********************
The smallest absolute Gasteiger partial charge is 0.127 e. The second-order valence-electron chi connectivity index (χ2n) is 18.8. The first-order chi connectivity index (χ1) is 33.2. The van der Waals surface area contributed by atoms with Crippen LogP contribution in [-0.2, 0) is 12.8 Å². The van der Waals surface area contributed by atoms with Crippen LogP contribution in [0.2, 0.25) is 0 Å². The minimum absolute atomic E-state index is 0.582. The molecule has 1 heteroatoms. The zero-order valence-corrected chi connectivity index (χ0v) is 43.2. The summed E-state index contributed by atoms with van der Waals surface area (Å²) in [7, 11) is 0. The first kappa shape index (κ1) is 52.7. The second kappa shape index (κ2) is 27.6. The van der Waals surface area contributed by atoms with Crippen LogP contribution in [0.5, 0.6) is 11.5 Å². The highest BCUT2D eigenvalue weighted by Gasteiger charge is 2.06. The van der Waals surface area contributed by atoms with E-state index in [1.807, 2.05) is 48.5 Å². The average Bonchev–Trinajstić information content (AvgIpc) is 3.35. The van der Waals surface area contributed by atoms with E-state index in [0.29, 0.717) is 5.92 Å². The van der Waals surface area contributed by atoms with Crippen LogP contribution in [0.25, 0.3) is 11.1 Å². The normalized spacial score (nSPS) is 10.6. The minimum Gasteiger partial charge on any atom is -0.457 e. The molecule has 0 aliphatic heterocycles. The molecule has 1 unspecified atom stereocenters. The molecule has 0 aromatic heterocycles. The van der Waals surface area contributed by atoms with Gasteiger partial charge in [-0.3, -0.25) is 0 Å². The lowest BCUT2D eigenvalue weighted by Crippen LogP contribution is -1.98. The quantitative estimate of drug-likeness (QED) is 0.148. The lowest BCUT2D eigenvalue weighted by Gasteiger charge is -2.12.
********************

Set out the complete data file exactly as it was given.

The smallest absolute Gasteiger partial charge is 0.127 e. The second-order valence-electron chi connectivity index (χ2n) is 18.8. The first-order chi connectivity index (χ1) is 33.2. The van der Waals surface area contributed by atoms with Crippen LogP contribution in [-0.2, 0) is 12.8 Å². The van der Waals surface area contributed by atoms with Crippen LogP contribution in [0.2, 0.25) is 0 Å². The minimum absolute atomic E-state index is 0.582. The molecule has 1 heteroatoms. The zero-order valence-corrected chi connectivity index (χ0v) is 43.2. The summed E-state index contributed by atoms with van der Waals surface area (Å²) in [7, 11) is 0. The first kappa shape index (κ1) is 52.7. The second kappa shape index (κ2) is 27.6. The van der Waals surface area contributed by atoms with Crippen LogP contribution in [0.5, 0.6) is 11.5 Å². The highest BCUT2D eigenvalue weighted by Gasteiger charge is 2.06. The van der Waals surface area contributed by atoms with E-state index in [1.807, 2.05) is 48.5 Å². The average Bonchev–Trinajstić information content (AvgIpc) is 3.35. The van der Waals surface area contributed by atoms with E-state index in [0.29, 0.717) is 5.92 Å². The van der Waals surface area contributed by atoms with Crippen LogP contribution in [0.25, 0.3) is 11.1 Å². The normalized spacial score (nSPS) is 10.6. The minimum Gasteiger partial charge on any atom is -0.457 e. The molecule has 0 aliphatic heterocycles. The molecule has 1 unspecified atom stereocenters. The molecule has 0 aromatic heterocycles. The van der Waals surface area contributed by atoms with Gasteiger partial charge in [-0.3, -0.25) is 0 Å². The lowest BCUT2D eigenvalue weighted by Crippen LogP contribution is -1.98. The quantitative estimate of drug-likeness (QED) is 0.148. The lowest BCUT2D eigenvalue weighted by Gasteiger charge is -2.12.